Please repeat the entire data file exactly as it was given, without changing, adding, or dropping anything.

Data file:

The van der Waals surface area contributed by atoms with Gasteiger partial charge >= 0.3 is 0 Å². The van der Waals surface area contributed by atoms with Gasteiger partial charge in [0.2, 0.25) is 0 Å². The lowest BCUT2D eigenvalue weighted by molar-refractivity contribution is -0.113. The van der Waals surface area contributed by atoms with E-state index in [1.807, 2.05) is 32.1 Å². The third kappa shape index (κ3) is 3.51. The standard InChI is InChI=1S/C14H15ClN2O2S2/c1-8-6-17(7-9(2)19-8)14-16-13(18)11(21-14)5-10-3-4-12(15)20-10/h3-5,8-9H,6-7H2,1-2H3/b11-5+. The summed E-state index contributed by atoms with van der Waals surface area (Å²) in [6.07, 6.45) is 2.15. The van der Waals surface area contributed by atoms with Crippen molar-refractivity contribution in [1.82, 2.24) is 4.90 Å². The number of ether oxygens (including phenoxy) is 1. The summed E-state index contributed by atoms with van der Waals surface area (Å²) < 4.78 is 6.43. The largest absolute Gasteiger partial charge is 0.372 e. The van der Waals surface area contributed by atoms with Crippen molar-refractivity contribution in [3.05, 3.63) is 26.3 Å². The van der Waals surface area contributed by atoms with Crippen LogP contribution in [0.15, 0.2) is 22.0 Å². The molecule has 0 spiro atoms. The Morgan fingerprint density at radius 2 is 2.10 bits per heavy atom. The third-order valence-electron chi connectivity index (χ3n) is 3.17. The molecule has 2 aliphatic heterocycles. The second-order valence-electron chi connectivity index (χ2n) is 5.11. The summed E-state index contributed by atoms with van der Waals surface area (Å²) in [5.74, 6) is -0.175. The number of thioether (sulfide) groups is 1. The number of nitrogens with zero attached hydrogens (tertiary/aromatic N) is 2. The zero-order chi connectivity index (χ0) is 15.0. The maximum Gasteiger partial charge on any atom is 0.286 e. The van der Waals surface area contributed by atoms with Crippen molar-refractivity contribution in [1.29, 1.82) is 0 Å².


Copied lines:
The van der Waals surface area contributed by atoms with Gasteiger partial charge >= 0.3 is 0 Å². The van der Waals surface area contributed by atoms with Gasteiger partial charge in [0.2, 0.25) is 0 Å². The lowest BCUT2D eigenvalue weighted by molar-refractivity contribution is -0.113. The van der Waals surface area contributed by atoms with E-state index in [1.807, 2.05) is 32.1 Å². The third kappa shape index (κ3) is 3.51. The standard InChI is InChI=1S/C14H15ClN2O2S2/c1-8-6-17(7-9(2)19-8)14-16-13(18)11(21-14)5-10-3-4-12(15)20-10/h3-5,8-9H,6-7H2,1-2H3/b11-5+. The summed E-state index contributed by atoms with van der Waals surface area (Å²) in [6.07, 6.45) is 2.15. The van der Waals surface area contributed by atoms with Crippen molar-refractivity contribution in [1.82, 2.24) is 4.90 Å². The number of ether oxygens (including phenoxy) is 1. The summed E-state index contributed by atoms with van der Waals surface area (Å²) < 4.78 is 6.43. The largest absolute Gasteiger partial charge is 0.372 e. The van der Waals surface area contributed by atoms with Crippen molar-refractivity contribution in [3.05, 3.63) is 26.3 Å². The van der Waals surface area contributed by atoms with Crippen LogP contribution in [0.15, 0.2) is 22.0 Å². The molecule has 0 spiro atoms. The Morgan fingerprint density at radius 2 is 2.10 bits per heavy atom. The third-order valence-electron chi connectivity index (χ3n) is 3.17. The molecule has 2 aliphatic heterocycles. The second-order valence-electron chi connectivity index (χ2n) is 5.11. The summed E-state index contributed by atoms with van der Waals surface area (Å²) in [5.74, 6) is -0.175. The number of thioether (sulfide) groups is 1. The number of nitrogens with zero attached hydrogens (tertiary/aromatic N) is 2. The zero-order chi connectivity index (χ0) is 15.0. The maximum Gasteiger partial charge on any atom is 0.286 e. The van der Waals surface area contributed by atoms with Crippen molar-refractivity contribution in [1.29, 1.82) is 0 Å².